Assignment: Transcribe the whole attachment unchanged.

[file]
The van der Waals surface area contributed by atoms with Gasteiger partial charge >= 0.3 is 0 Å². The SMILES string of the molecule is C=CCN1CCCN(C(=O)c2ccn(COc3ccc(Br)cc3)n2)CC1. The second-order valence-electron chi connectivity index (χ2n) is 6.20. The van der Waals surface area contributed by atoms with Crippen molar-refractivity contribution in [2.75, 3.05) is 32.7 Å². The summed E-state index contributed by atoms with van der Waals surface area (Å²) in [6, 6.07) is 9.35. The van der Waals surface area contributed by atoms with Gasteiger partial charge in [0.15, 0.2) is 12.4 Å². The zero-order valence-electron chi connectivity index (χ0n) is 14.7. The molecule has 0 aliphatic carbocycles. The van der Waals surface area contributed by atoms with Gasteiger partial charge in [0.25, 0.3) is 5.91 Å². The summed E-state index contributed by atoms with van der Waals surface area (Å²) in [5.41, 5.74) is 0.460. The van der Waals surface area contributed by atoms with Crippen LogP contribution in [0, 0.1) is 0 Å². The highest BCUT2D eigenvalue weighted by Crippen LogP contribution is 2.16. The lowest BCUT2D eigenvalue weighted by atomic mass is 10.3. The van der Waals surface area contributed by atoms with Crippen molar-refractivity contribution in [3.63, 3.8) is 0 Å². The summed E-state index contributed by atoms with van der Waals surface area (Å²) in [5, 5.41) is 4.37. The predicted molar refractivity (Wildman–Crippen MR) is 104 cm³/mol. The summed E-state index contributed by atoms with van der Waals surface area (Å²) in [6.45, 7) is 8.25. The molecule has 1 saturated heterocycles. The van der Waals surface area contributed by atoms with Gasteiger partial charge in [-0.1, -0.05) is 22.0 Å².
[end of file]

The van der Waals surface area contributed by atoms with Gasteiger partial charge >= 0.3 is 0 Å². The SMILES string of the molecule is C=CCN1CCCN(C(=O)c2ccn(COc3ccc(Br)cc3)n2)CC1. The second-order valence-electron chi connectivity index (χ2n) is 6.20. The van der Waals surface area contributed by atoms with Crippen molar-refractivity contribution in [2.75, 3.05) is 32.7 Å². The summed E-state index contributed by atoms with van der Waals surface area (Å²) in [6, 6.07) is 9.35. The van der Waals surface area contributed by atoms with Gasteiger partial charge in [0.15, 0.2) is 12.4 Å². The zero-order valence-electron chi connectivity index (χ0n) is 14.7. The molecule has 0 aliphatic carbocycles. The van der Waals surface area contributed by atoms with Gasteiger partial charge in [0.25, 0.3) is 5.91 Å². The summed E-state index contributed by atoms with van der Waals surface area (Å²) in [5.41, 5.74) is 0.460. The van der Waals surface area contributed by atoms with Crippen LogP contribution in [0, 0.1) is 0 Å². The highest BCUT2D eigenvalue weighted by Crippen LogP contribution is 2.16. The lowest BCUT2D eigenvalue weighted by atomic mass is 10.3. The van der Waals surface area contributed by atoms with Crippen molar-refractivity contribution in [3.63, 3.8) is 0 Å². The summed E-state index contributed by atoms with van der Waals surface area (Å²) in [5, 5.41) is 4.37. The predicted molar refractivity (Wildman–Crippen MR) is 104 cm³/mol. The summed E-state index contributed by atoms with van der Waals surface area (Å²) in [6.45, 7) is 8.25. The molecule has 1 saturated heterocycles. The van der Waals surface area contributed by atoms with Gasteiger partial charge in [-0.1, -0.05) is 22.0 Å².